Jelle De Vleeschouwer is implementing the Zero Configuration Networking module for picoTCP for his college education final project. In this post he explains what it is all about.
Zero Configuration Networking with picoTCP
As a result of the growing ‘Internet of Things’-revolution, more and more embedded devices are connected to a network. The need arises for a simple solution to configure these devices in order to let them communicate with each other. Very often, these devices don’t even have a direct user-interface, so configuring them isn’t as plug and play as we would like them to be. You might prefer them to work out of the box. A possible solution for this problem is Zero Configuration Networking.
Zero Configuration Networking
Zero Configuration Networking (zeroconf in short) is, as the name implies, networking without any (human) intervention. It is a combination of technologies to provide the possibility to do networking without having to configure them manually using three technologies: Addressing, Naming and Service Discovery. If you’re an Apple user, you might have already used zeroconf. Somehow all of your iDevices are able to find eachother and can exchange information. Apple calls their zeroconf implementation Bonjour.
First of all, if you want to communicate with a device in a network, it needs an IP address. There are several ways to obtain one, but the most common and straightforward way is using DHCP. If the DHCP-server is somehow unable to hand out IPs, zeroconf networks can handle this gracefully using link-local addressing. Such an address is only valid on the local link (known as the part of the network that never passes a router) which makes a device reachable within the network without relying on a server.
We have obtained an IP address to communicate with, but we don’t want to have to remember the IP of devices such as a printer. If it was auto configured, you don’t really know the IP and in fact you don’t want to know. Therefore a name to address a device would be easier to remember. DNS serves this purpose on the internet but having a DNS server in your local network is not preferable. That’s where multicast DNS (mDNS for short comes) into play. It uses the same packet format, resource records, etc. but you don’t need a server. All the hosts in the network work together to maintain the local domains. A common naming system would be to use a “.local” address, e.g. printer_color.local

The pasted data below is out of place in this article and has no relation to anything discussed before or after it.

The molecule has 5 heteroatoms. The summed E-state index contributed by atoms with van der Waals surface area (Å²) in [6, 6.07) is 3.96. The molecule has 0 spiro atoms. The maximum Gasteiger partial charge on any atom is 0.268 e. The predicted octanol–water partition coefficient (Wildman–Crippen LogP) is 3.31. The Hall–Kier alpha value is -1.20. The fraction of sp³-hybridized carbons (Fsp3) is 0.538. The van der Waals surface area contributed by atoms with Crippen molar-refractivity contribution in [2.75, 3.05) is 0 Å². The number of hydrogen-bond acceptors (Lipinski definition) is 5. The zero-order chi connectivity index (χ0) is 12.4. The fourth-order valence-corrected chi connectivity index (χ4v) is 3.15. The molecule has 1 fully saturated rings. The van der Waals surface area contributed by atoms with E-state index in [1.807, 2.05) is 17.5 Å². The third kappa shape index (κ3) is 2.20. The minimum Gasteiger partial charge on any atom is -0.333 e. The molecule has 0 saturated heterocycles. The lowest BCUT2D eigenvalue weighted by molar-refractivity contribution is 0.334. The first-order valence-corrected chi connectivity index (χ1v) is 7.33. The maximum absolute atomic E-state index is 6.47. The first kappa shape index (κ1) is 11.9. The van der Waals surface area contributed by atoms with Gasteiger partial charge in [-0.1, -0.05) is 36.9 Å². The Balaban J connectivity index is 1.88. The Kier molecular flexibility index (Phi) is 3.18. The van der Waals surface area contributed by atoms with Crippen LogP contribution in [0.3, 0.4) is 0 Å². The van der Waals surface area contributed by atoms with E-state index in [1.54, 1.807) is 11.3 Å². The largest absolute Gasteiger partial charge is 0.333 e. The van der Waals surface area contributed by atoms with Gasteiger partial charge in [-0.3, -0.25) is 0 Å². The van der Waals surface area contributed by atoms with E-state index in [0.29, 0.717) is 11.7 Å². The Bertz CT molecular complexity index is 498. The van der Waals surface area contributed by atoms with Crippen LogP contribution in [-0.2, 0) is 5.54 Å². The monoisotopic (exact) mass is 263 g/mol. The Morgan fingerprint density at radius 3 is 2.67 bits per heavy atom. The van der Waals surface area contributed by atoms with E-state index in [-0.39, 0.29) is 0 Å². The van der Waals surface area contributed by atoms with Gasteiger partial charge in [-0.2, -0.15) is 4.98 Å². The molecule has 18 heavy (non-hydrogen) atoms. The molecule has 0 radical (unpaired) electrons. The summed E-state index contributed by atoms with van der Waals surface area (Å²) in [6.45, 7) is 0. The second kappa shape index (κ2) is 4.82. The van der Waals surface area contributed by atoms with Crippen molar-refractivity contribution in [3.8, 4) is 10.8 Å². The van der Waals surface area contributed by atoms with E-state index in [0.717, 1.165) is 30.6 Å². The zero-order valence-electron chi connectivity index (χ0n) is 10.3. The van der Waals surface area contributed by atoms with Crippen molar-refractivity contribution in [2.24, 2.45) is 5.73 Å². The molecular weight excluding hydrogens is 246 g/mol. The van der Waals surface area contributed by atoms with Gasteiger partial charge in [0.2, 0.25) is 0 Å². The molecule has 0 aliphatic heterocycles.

Instead of an IP, we remember the device’s name but there’s even better technology! Devices that offer a service can be made discoverable for others on the network. For example, if we are using VLC media player we’d like to discover video streaming services on the network or If we we want to print something, we want to discover all the printing services available. DNS based Service Discovery can do just that. DNS-SD is a layer on top of mDNS which includes SRV and TXT records. These records contain information such as a protocol, a port number etc. on how to connect to a specific service.
With information about services being exchanged by mDNS, hosts can discover them whenever they need something from the network without significantly impacting the link. This makes zeroconf networking especially interesting for ‘Internet of Things’-devices, which often have limited resources available. Zeroconf and picoTCP go hand in hand to provide fully automatic network configuration on embedded devices.
Check out the following info video by Cisco to learn more on mDNS and DNS-SD
Goal and status
The goal of this project is to provide a working DNS-SD module for picoTCP and using it to set up a zeroconf video streaming service. Jelle is very interested in this topic and is delighted to work with us and play a part in the picoTCP development.
Currently the mDNS module is a work in progress. Once it is finished, the DNS-SD functionality will be added. The roadmap for the mDNS module defines a working implementation by early April. If you are interested in the progress feel free to follow Jelle’s development logbook on GitHub.